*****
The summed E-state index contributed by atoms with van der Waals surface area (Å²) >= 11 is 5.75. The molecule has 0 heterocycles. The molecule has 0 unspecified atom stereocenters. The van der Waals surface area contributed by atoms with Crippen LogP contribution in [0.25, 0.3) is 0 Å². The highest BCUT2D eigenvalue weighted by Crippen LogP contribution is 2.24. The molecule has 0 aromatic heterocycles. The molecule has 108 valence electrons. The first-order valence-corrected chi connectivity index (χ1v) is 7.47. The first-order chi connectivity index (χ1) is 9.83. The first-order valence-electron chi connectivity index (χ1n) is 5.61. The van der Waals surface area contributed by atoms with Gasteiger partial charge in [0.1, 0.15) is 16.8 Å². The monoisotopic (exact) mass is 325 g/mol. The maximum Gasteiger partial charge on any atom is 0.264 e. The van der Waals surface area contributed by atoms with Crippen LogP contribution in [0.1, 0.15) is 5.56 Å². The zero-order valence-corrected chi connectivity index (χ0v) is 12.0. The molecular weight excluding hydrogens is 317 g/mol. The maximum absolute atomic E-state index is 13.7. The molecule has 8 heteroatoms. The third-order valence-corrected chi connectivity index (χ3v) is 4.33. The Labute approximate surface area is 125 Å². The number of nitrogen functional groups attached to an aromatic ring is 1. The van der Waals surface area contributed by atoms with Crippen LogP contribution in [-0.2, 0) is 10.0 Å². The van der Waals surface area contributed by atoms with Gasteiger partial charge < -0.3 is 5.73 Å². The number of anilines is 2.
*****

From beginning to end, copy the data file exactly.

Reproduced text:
The summed E-state index contributed by atoms with van der Waals surface area (Å²) >= 11 is 5.75. The molecule has 0 heterocycles. The molecule has 0 unspecified atom stereocenters. The van der Waals surface area contributed by atoms with Crippen LogP contribution in [0.25, 0.3) is 0 Å². The highest BCUT2D eigenvalue weighted by Crippen LogP contribution is 2.24. The molecule has 0 aromatic heterocycles. The molecule has 108 valence electrons. The first-order valence-corrected chi connectivity index (χ1v) is 7.47. The first-order chi connectivity index (χ1) is 9.83. The first-order valence-electron chi connectivity index (χ1n) is 5.61. The van der Waals surface area contributed by atoms with Gasteiger partial charge in [0.1, 0.15) is 16.8 Å². The monoisotopic (exact) mass is 325 g/mol. The maximum Gasteiger partial charge on any atom is 0.264 e. The van der Waals surface area contributed by atoms with Crippen LogP contribution in [0.1, 0.15) is 5.56 Å². The zero-order valence-corrected chi connectivity index (χ0v) is 12.0. The molecular weight excluding hydrogens is 317 g/mol. The maximum absolute atomic E-state index is 13.7. The molecule has 8 heteroatoms. The third-order valence-corrected chi connectivity index (χ3v) is 4.33. The Labute approximate surface area is 125 Å². The number of nitrogen functional groups attached to an aromatic ring is 1. The van der Waals surface area contributed by atoms with Crippen LogP contribution in [-0.2, 0) is 10.0 Å². The van der Waals surface area contributed by atoms with Gasteiger partial charge < -0.3 is 5.73 Å². The number of anilines is 2.